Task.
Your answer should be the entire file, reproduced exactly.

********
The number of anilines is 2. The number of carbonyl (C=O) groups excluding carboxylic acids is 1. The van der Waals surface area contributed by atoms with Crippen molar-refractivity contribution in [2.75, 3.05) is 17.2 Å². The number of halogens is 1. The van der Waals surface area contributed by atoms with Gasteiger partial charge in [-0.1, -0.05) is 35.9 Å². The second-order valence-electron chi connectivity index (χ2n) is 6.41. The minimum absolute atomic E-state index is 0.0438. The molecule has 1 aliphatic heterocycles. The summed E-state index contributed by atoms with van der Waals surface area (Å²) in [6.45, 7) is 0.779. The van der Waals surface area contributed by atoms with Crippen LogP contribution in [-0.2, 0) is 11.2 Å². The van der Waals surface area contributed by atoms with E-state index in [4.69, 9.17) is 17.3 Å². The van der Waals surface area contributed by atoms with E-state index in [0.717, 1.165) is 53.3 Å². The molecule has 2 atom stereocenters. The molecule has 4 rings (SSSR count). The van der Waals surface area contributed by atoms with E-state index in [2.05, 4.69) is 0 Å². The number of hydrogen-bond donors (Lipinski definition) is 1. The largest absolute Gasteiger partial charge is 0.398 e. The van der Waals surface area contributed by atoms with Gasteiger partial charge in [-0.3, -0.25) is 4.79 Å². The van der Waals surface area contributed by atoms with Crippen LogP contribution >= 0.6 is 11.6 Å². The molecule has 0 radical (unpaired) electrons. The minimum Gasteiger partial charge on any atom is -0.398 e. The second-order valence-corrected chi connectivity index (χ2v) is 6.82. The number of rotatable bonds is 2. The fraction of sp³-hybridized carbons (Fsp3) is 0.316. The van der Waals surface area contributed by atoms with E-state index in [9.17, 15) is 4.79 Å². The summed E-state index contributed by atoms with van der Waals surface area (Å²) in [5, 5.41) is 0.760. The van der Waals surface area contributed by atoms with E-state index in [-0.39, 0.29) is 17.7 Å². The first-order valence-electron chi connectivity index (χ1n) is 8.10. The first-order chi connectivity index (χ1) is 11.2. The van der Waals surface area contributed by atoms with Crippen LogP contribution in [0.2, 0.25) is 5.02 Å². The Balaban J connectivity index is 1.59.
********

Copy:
The number of anilines is 2. The number of carbonyl (C=O) groups excluding carboxylic acids is 1. The van der Waals surface area contributed by atoms with Crippen molar-refractivity contribution in [2.75, 3.05) is 17.2 Å². The number of halogens is 1. The van der Waals surface area contributed by atoms with Gasteiger partial charge in [-0.1, -0.05) is 35.9 Å². The second-order valence-electron chi connectivity index (χ2n) is 6.41. The minimum absolute atomic E-state index is 0.0438. The molecule has 1 aliphatic heterocycles. The summed E-state index contributed by atoms with van der Waals surface area (Å²) in [6.45, 7) is 0.779. The van der Waals surface area contributed by atoms with Crippen LogP contribution in [-0.2, 0) is 11.2 Å². The van der Waals surface area contributed by atoms with E-state index in [4.69, 9.17) is 17.3 Å². The van der Waals surface area contributed by atoms with E-state index in [0.717, 1.165) is 53.3 Å². The molecule has 2 atom stereocenters. The molecule has 4 rings (SSSR count). The van der Waals surface area contributed by atoms with E-state index in [2.05, 4.69) is 0 Å². The number of hydrogen-bond donors (Lipinski definition) is 1. The largest absolute Gasteiger partial charge is 0.398 e. The van der Waals surface area contributed by atoms with Gasteiger partial charge in [-0.3, -0.25) is 4.79 Å². The van der Waals surface area contributed by atoms with Crippen LogP contribution >= 0.6 is 11.6 Å². The molecule has 0 radical (unpaired) electrons. The minimum Gasteiger partial charge on any atom is -0.398 e. The second-order valence-corrected chi connectivity index (χ2v) is 6.82. The number of rotatable bonds is 2. The fraction of sp³-hybridized carbons (Fsp3) is 0.316. The van der Waals surface area contributed by atoms with E-state index in [9.17, 15) is 4.79 Å². The summed E-state index contributed by atoms with van der Waals surface area (Å²) in [5, 5.41) is 0.760. The van der Waals surface area contributed by atoms with E-state index in [-0.39, 0.29) is 17.7 Å². The first-order valence-electron chi connectivity index (χ1n) is 8.10. The first-order chi connectivity index (χ1) is 11.2. The van der Waals surface area contributed by atoms with Crippen LogP contribution in [0.2, 0.25) is 5.02 Å². The Balaban J connectivity index is 1.59.